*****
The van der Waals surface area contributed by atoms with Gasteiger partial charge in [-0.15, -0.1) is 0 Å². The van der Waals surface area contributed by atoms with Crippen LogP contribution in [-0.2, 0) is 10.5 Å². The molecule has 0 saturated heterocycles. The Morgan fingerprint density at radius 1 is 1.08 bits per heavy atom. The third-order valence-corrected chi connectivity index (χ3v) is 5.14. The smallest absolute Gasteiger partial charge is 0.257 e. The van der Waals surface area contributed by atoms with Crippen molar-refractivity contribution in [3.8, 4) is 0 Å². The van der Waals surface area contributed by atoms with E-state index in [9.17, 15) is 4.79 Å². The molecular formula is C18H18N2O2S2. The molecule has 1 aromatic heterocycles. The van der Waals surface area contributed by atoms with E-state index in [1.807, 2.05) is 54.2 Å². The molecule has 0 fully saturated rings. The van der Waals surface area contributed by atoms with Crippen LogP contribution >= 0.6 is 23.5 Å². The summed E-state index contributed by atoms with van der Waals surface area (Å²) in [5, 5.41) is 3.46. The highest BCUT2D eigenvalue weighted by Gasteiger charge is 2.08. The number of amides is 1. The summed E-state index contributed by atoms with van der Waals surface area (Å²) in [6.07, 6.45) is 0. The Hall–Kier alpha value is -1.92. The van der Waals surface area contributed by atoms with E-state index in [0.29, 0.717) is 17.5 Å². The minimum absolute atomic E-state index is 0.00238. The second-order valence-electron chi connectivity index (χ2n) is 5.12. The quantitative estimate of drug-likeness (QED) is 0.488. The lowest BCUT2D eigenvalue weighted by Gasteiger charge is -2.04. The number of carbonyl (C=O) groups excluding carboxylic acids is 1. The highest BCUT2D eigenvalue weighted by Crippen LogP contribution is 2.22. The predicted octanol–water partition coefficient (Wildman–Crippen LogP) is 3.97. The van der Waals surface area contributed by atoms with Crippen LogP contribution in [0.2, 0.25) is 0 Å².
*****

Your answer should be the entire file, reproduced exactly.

The van der Waals surface area contributed by atoms with Gasteiger partial charge in [-0.15, -0.1) is 0 Å². The van der Waals surface area contributed by atoms with Crippen LogP contribution in [-0.2, 0) is 10.5 Å². The molecule has 0 saturated heterocycles. The Morgan fingerprint density at radius 1 is 1.08 bits per heavy atom. The third-order valence-corrected chi connectivity index (χ3v) is 5.14. The smallest absolute Gasteiger partial charge is 0.257 e. The van der Waals surface area contributed by atoms with Crippen molar-refractivity contribution in [3.8, 4) is 0 Å². The van der Waals surface area contributed by atoms with E-state index in [9.17, 15) is 4.79 Å². The molecular formula is C18H18N2O2S2. The molecule has 1 aromatic heterocycles. The van der Waals surface area contributed by atoms with E-state index in [1.807, 2.05) is 54.2 Å². The molecule has 0 fully saturated rings. The van der Waals surface area contributed by atoms with Crippen LogP contribution >= 0.6 is 23.5 Å². The summed E-state index contributed by atoms with van der Waals surface area (Å²) in [5, 5.41) is 3.46. The highest BCUT2D eigenvalue weighted by Gasteiger charge is 2.08. The number of amides is 1. The summed E-state index contributed by atoms with van der Waals surface area (Å²) in [6.07, 6.45) is 0. The Hall–Kier alpha value is -1.92. The van der Waals surface area contributed by atoms with E-state index in [0.29, 0.717) is 17.5 Å². The minimum absolute atomic E-state index is 0.00238. The second-order valence-electron chi connectivity index (χ2n) is 5.12. The quantitative estimate of drug-likeness (QED) is 0.488. The lowest BCUT2D eigenvalue weighted by Gasteiger charge is -2.04. The number of carbonyl (C=O) groups excluding carboxylic acids is 1. The highest BCUT2D eigenvalue weighted by Crippen LogP contribution is 2.22. The predicted octanol–water partition coefficient (Wildman–Crippen LogP) is 3.97. The van der Waals surface area contributed by atoms with Crippen LogP contribution in [0.2, 0.25) is 0 Å².